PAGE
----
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Two more students were killed after being kidnapped with others last week by gunmen in northwest Nigeria, local authorities said Monday, bringing the death toll from the attack to six.
The killings in Kaduna state by criminals known locally as “bandits” mark an escalation in the mass kidnappings of students that plague northwest and central Nigeria.
“Security agencies have just reported to the Kaduna State Government the recovery of two more dead bodies of Greenfield University students, killed by armed bandits,” state commissioner Samuel Aruwan said Monday.
Gunmen attacked the private Greenfield University last Tuesday in what was the fifth known attack on a school or college since December.
A member of the school staff was killed during the assault and the bodies of three students were later discovered in a nearby village.
Two university staff told AFP news agency that 20 students along with three non-academic staff had been kidnapped but state officials could not confirm those numbers, saying only that “an unspecified number” were taken.
A university spokesman did not immediately respond to calls and messages seeking comment.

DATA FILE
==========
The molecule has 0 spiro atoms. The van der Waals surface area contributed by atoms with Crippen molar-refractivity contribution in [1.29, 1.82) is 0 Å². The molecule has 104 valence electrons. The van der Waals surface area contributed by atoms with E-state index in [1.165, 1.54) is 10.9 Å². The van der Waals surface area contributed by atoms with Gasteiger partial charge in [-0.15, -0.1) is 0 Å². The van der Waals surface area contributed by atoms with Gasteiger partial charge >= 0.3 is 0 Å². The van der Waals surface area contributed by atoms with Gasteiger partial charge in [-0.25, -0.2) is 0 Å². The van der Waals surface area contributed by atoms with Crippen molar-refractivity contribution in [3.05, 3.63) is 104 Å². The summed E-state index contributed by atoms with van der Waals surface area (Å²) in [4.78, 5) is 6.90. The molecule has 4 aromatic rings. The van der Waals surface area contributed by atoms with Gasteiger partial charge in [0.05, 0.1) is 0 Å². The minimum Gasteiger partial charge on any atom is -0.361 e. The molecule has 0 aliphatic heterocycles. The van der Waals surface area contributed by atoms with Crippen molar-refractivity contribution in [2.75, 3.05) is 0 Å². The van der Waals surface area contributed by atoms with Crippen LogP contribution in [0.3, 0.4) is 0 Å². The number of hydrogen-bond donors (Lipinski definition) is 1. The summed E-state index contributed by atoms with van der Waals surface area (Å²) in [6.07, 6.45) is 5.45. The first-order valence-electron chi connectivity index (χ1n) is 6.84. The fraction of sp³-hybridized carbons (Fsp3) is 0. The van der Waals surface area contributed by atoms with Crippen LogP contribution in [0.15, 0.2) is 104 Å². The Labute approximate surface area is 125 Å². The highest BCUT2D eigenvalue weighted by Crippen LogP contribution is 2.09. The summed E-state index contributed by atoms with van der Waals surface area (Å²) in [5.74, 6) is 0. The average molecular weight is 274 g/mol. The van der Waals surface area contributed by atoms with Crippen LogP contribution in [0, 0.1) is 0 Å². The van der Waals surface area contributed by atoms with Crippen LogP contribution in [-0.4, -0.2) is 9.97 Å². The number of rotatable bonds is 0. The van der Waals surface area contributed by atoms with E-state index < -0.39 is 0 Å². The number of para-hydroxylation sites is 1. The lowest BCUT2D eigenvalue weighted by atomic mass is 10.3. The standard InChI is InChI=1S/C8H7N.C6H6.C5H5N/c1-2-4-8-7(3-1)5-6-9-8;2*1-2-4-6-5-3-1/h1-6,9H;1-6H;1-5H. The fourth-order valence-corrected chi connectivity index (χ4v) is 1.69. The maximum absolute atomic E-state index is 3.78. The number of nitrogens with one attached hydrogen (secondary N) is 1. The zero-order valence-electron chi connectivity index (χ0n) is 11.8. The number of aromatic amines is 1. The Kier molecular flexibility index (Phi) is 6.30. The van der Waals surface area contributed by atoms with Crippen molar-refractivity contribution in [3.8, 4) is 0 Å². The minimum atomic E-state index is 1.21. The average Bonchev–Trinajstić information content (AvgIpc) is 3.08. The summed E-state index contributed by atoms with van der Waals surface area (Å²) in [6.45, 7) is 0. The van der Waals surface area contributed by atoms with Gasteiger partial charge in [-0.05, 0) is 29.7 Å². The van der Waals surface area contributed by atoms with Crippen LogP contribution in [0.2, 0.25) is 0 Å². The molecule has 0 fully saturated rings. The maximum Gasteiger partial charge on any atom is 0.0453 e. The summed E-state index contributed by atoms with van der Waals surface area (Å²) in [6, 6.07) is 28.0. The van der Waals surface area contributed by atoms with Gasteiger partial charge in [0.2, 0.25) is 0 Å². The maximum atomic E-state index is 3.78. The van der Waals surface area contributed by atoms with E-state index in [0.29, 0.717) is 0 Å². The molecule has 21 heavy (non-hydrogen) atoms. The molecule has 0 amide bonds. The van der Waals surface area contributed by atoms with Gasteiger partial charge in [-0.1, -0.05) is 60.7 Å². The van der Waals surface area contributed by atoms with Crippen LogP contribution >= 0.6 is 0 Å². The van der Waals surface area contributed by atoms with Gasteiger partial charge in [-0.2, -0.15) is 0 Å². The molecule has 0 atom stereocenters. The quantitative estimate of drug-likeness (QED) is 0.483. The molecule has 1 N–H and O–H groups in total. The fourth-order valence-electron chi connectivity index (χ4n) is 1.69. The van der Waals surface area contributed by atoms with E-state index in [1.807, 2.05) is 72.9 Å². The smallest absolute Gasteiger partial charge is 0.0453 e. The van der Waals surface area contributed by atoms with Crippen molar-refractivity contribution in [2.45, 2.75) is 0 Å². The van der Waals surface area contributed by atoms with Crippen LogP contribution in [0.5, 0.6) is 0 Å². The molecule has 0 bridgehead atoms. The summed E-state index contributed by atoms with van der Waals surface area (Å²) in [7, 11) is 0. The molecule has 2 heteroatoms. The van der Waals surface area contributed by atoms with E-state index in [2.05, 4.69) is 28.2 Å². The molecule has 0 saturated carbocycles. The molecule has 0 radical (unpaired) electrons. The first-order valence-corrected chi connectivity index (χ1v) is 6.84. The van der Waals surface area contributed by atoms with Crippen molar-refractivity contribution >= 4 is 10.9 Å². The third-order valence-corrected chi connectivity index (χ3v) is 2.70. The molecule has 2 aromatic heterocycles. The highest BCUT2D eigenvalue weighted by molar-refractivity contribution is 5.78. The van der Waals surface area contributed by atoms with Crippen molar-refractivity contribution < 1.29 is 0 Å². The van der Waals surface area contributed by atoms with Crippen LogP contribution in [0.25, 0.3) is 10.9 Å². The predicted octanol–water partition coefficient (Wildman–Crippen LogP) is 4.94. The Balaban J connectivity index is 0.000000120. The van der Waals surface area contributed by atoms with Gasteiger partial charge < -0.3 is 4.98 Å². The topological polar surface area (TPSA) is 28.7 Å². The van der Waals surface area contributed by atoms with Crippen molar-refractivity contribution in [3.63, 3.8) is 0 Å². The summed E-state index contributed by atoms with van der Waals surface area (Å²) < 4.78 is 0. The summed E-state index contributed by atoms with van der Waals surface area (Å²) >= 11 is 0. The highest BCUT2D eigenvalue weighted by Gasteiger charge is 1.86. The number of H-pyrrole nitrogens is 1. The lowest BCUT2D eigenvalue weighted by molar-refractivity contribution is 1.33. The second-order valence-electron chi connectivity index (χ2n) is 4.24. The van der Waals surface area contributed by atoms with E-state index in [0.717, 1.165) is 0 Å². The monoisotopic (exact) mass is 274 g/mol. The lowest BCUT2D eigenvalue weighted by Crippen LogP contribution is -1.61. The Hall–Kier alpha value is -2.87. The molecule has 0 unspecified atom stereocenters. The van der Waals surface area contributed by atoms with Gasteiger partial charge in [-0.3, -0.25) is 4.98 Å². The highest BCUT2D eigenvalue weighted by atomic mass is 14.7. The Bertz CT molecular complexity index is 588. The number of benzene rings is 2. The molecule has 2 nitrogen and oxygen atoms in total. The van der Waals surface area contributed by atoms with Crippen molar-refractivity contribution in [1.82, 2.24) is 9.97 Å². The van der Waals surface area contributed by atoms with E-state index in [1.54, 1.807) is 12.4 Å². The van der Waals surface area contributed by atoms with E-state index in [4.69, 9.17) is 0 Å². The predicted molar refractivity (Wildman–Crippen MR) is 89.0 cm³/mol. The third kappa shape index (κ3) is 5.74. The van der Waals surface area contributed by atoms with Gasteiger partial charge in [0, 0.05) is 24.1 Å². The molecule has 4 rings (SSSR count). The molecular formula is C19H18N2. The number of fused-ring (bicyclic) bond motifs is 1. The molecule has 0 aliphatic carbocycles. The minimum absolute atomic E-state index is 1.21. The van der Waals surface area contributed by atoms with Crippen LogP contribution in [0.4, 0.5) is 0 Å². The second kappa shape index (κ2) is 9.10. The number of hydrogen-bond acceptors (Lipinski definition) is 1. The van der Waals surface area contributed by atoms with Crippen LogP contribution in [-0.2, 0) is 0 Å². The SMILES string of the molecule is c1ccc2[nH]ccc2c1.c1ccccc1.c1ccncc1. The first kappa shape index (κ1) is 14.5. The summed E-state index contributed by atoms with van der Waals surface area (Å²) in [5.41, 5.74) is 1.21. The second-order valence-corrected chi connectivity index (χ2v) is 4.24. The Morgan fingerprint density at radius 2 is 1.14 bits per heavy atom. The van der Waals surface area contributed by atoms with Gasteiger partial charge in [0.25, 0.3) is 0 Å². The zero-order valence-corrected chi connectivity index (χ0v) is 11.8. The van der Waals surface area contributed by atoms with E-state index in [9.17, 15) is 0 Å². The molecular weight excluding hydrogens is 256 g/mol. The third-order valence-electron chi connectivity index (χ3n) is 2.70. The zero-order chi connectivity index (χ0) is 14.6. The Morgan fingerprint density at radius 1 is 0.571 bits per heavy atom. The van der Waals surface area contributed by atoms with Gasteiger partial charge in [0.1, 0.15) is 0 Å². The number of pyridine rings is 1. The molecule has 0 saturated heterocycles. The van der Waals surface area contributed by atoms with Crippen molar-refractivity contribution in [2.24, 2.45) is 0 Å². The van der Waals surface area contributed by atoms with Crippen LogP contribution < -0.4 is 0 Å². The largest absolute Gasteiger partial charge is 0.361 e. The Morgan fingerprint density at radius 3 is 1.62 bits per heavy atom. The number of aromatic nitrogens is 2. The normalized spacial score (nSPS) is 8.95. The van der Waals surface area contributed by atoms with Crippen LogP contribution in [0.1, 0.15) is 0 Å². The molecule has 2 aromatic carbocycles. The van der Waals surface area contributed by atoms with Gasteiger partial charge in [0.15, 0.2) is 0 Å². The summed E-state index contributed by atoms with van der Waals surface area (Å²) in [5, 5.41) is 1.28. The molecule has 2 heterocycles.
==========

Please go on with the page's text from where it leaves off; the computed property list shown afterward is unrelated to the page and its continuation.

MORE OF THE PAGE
President Muhammadu Buhari condemned the killings on Saturday in a statement.
“Banditry, kidnapping and the politics of murders will be fought with all the resources available to our country,” Buhari said, describing the recurring incidents of kidnappings and killings as “barbaric terror attacks”.
Kidnappers have ramped up attacks in recent months hoping to squeeze officials for ransom payments. But local authorities have vowed not to pay them.
“We will not give them any money and they will not make any profit from Kaduna,” governor Nasir Ahmad El-Rufai told local media earlier this month.
Schools targeted in Nigeria are usually in remote areas where students stay in dormitories with only watchmen for security, making them easier targets.
Recent mass kidnappings have prompted six northern states to shut public schools to prevent further attacks.
Since December 2020, around 730 students have been abducted, disrupting the studies of more than five million children, UN agency UNICEF said.